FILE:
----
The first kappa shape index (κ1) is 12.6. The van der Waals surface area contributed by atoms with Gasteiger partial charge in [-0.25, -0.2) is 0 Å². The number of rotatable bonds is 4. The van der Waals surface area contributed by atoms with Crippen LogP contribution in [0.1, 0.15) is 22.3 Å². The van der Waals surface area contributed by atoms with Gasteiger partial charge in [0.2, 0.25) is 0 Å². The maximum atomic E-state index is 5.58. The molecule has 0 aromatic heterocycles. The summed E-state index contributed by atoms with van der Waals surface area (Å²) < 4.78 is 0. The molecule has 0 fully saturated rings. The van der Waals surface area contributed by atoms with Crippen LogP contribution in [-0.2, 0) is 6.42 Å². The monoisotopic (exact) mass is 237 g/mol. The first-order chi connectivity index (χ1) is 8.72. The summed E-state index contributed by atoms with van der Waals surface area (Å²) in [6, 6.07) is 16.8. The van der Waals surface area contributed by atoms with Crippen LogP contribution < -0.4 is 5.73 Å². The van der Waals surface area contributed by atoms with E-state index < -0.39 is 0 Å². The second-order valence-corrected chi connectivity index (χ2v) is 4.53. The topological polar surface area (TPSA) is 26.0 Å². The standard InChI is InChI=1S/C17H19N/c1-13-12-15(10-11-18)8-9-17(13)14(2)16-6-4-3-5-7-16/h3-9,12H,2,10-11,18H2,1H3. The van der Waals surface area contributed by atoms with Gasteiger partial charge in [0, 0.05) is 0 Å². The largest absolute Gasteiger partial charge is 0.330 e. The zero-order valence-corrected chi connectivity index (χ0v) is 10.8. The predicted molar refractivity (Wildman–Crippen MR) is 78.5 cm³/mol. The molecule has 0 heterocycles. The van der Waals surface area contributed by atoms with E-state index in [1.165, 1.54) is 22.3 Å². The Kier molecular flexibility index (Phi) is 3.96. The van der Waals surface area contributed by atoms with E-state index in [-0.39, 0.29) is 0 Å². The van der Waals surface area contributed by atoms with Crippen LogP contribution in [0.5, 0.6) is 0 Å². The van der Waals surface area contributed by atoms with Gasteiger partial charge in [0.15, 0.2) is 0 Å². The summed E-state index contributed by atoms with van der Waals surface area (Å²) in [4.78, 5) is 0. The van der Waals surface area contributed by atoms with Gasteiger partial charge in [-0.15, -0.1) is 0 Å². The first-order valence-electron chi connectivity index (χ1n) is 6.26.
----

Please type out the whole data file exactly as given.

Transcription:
The first kappa shape index (κ1) is 12.6. The van der Waals surface area contributed by atoms with Gasteiger partial charge in [-0.25, -0.2) is 0 Å². The number of rotatable bonds is 4. The van der Waals surface area contributed by atoms with Crippen LogP contribution in [0.1, 0.15) is 22.3 Å². The van der Waals surface area contributed by atoms with Gasteiger partial charge in [0.2, 0.25) is 0 Å². The maximum atomic E-state index is 5.58. The molecule has 0 aromatic heterocycles. The summed E-state index contributed by atoms with van der Waals surface area (Å²) < 4.78 is 0. The molecule has 0 fully saturated rings. The van der Waals surface area contributed by atoms with Crippen LogP contribution in [-0.2, 0) is 6.42 Å². The monoisotopic (exact) mass is 237 g/mol. The first-order chi connectivity index (χ1) is 8.72. The summed E-state index contributed by atoms with van der Waals surface area (Å²) in [6, 6.07) is 16.8. The van der Waals surface area contributed by atoms with Crippen LogP contribution < -0.4 is 5.73 Å². The van der Waals surface area contributed by atoms with E-state index < -0.39 is 0 Å². The second-order valence-corrected chi connectivity index (χ2v) is 4.53. The topological polar surface area (TPSA) is 26.0 Å². The standard InChI is InChI=1S/C17H19N/c1-13-12-15(10-11-18)8-9-17(13)14(2)16-6-4-3-5-7-16/h3-9,12H,2,10-11,18H2,1H3. The van der Waals surface area contributed by atoms with Gasteiger partial charge in [0, 0.05) is 0 Å². The largest absolute Gasteiger partial charge is 0.330 e. The zero-order valence-corrected chi connectivity index (χ0v) is 10.8. The predicted molar refractivity (Wildman–Crippen MR) is 78.5 cm³/mol. The molecule has 0 heterocycles. The van der Waals surface area contributed by atoms with E-state index in [1.165, 1.54) is 22.3 Å². The Kier molecular flexibility index (Phi) is 3.96. The van der Waals surface area contributed by atoms with E-state index in [-0.39, 0.29) is 0 Å². The van der Waals surface area contributed by atoms with Crippen LogP contribution in [0.5, 0.6) is 0 Å². The van der Waals surface area contributed by atoms with Gasteiger partial charge in [0.15, 0.2) is 0 Å². The summed E-state index contributed by atoms with van der Waals surface area (Å²) in [4.78, 5) is 0. The van der Waals surface area contributed by atoms with Gasteiger partial charge in [-0.15, -0.1) is 0 Å². The first-order valence-electron chi connectivity index (χ1n) is 6.26.